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Designer Shows a New Side of Kids' Clothes With Reversible Threads

By Ewa Kern-Jedrychowska | August 12, 2013 8:46am
 Patricia Gambis makes reversible clothes for children at her Forest Hills apartment.
Forest Hills Designer Makes Reversible Clothes
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QUEENS — Everything has two sides — even clothes, says a Forest Hills designer who makes reversible threads for children.

Patricia Gambis, 43, who got her degree in political science and once interned for Sen. Bob Graham of Florida, decided to answer her true calling four years ago, turning a room at her Forest Hills apartment into a sewing workspace.

Ever since, Gambis — who learned to sew from her mother, a wedding gown designer — has been making dresses, bloomers, tops and hats, mostly for girls.

She came up with the idea of reversible clothes soon after, when her stepson, Nick, 11, dirtied his just before they were about to go out.

“I was thinking, 'I wish I could just turn Nick’s shirt inside out,'” said Gambis. And then it hit her. “I realized I can make clothes reversible.”

Gambis came up with a couple of dress designs, one of which is a wrap-around. She said she likes to mix colorful fabric with denim and make dresses sleeveless so they can also be worn during cooler weather over a turtleneck or T-shirt.

She also makes reusable bags and is working on designing her first cotton doll.

Gambis said her customers really like the idea of reversible clothes, even though she admits her handcrafted products are not cheap. Dresses range from $40 to $45, tops from $30 to $35.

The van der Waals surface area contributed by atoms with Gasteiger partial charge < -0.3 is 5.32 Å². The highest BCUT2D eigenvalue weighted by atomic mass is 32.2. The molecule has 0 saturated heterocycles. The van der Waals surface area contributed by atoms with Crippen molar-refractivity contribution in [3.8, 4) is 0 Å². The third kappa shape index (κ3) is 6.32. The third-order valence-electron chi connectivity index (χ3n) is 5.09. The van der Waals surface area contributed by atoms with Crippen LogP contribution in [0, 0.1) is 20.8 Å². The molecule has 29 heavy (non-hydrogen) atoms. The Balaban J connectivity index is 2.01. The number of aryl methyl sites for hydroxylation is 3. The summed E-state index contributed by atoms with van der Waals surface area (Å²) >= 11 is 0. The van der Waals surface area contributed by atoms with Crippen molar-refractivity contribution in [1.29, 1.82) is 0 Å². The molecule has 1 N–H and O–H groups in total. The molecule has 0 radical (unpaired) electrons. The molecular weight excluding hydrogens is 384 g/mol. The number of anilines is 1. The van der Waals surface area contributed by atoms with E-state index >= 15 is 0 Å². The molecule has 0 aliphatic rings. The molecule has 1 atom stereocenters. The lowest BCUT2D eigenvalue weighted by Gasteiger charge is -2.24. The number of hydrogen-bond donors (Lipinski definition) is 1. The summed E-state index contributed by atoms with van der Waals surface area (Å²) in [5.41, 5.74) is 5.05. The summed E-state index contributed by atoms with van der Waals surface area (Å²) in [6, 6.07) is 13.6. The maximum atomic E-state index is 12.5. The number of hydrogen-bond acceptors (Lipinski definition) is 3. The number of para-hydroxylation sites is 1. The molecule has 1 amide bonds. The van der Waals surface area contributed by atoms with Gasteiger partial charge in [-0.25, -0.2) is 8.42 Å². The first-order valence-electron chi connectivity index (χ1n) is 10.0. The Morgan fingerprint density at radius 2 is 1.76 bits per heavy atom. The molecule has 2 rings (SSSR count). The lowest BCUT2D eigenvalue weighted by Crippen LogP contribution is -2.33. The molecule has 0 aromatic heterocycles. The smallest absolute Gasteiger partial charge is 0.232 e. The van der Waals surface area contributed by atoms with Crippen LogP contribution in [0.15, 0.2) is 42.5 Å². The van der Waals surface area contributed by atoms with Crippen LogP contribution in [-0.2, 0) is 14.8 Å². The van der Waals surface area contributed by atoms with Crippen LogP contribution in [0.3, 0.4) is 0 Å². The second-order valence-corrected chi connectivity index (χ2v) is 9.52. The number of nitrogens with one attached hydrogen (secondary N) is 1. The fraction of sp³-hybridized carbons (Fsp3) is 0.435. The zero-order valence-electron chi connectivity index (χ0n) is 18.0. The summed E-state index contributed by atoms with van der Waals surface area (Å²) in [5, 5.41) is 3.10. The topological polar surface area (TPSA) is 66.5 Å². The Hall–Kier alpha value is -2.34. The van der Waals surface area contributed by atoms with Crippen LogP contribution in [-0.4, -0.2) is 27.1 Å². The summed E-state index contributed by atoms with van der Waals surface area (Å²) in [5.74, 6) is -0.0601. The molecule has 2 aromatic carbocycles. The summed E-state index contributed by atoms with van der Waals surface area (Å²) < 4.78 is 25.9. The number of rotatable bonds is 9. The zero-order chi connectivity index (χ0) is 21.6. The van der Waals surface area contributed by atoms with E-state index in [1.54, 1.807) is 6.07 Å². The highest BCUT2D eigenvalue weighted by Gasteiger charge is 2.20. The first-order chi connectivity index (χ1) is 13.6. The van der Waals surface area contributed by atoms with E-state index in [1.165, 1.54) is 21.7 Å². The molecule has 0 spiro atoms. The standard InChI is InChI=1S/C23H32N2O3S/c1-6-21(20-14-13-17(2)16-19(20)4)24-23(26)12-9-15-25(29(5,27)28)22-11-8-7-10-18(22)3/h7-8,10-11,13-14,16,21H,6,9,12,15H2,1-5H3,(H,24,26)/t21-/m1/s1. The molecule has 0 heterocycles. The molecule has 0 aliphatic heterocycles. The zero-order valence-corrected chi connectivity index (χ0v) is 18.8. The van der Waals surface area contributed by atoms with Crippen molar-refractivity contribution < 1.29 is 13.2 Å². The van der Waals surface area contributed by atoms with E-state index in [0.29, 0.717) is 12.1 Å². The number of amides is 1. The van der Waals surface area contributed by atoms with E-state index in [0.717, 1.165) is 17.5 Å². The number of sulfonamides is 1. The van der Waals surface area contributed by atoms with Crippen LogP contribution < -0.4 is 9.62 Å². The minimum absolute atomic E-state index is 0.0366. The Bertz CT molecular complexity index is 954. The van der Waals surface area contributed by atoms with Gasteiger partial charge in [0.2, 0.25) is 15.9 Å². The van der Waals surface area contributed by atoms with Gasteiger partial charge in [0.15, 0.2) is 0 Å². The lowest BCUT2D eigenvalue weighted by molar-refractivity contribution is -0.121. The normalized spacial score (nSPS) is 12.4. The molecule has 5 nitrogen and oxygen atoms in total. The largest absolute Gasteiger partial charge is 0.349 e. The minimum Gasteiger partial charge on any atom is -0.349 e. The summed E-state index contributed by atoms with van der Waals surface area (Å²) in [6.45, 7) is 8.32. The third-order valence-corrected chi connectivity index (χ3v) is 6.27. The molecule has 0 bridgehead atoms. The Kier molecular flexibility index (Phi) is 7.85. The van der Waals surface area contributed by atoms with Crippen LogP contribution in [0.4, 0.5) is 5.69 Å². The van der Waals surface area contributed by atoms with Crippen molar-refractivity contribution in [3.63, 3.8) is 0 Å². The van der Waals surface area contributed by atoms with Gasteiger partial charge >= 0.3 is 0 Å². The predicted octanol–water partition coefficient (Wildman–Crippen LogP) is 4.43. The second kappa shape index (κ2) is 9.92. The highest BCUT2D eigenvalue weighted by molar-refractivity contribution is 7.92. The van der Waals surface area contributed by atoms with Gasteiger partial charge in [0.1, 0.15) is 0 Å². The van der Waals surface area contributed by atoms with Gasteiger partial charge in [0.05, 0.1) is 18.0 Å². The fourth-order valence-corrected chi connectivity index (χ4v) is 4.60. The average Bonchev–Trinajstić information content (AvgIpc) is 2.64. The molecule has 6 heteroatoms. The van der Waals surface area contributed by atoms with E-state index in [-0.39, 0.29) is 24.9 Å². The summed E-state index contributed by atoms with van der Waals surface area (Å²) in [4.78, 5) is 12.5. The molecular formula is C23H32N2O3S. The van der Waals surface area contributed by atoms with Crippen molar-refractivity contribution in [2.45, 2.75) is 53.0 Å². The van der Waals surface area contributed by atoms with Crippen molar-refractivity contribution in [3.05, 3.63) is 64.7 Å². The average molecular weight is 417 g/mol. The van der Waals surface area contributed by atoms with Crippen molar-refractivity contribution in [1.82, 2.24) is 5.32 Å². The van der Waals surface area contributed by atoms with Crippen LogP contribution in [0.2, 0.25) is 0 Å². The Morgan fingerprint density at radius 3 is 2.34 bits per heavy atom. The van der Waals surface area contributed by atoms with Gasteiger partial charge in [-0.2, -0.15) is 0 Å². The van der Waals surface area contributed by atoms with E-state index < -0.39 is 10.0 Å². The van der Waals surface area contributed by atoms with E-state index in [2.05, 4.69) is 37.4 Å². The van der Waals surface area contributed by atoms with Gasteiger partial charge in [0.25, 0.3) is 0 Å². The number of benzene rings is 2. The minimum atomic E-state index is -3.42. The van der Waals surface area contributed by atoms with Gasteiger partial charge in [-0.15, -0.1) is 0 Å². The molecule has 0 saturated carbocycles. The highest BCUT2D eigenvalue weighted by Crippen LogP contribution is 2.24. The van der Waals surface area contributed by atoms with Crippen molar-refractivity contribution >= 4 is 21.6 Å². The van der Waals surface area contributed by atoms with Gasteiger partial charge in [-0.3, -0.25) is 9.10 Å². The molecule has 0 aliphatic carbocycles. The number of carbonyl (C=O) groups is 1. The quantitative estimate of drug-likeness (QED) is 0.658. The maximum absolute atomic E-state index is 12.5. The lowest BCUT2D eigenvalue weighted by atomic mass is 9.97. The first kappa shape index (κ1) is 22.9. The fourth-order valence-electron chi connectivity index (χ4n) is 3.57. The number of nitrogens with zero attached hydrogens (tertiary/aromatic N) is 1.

“People feel like they are getting two outfits in one,” said Gambis, who sells her products at street fairs and on her website.

In 2011, a holiday gift guide featured one of her reversible dresses as best gift for "little ladies" under $75, Gambis said.

Gambis said watching her mother making elaborate wedding dresses and evening wear inspired her.

“My first memory of her workshop was running my hands through a barrel full of buttons,” she wrote on her website. “They looked like rock candy to me, and I remember swallowing one or two, much to the horror of my mother.”

After graduating, she worked as an executive and administrative assistant in various jobs, including at NYU and American Express, she said.

But things changed after she made a couple of Halloween dragon costumes for kids in her family and she realized how much she missed sewing.

At first she sewed in her spare time after work. Then she tried to sell her products, and it turned out that people like them, she said. She quit her job and started sewing full-time.

“I think sewing is a great way to spend time and make whatever your imagination allows you to think of,” said Gambis who recently sewed a tiny carrier for her guinea pigs.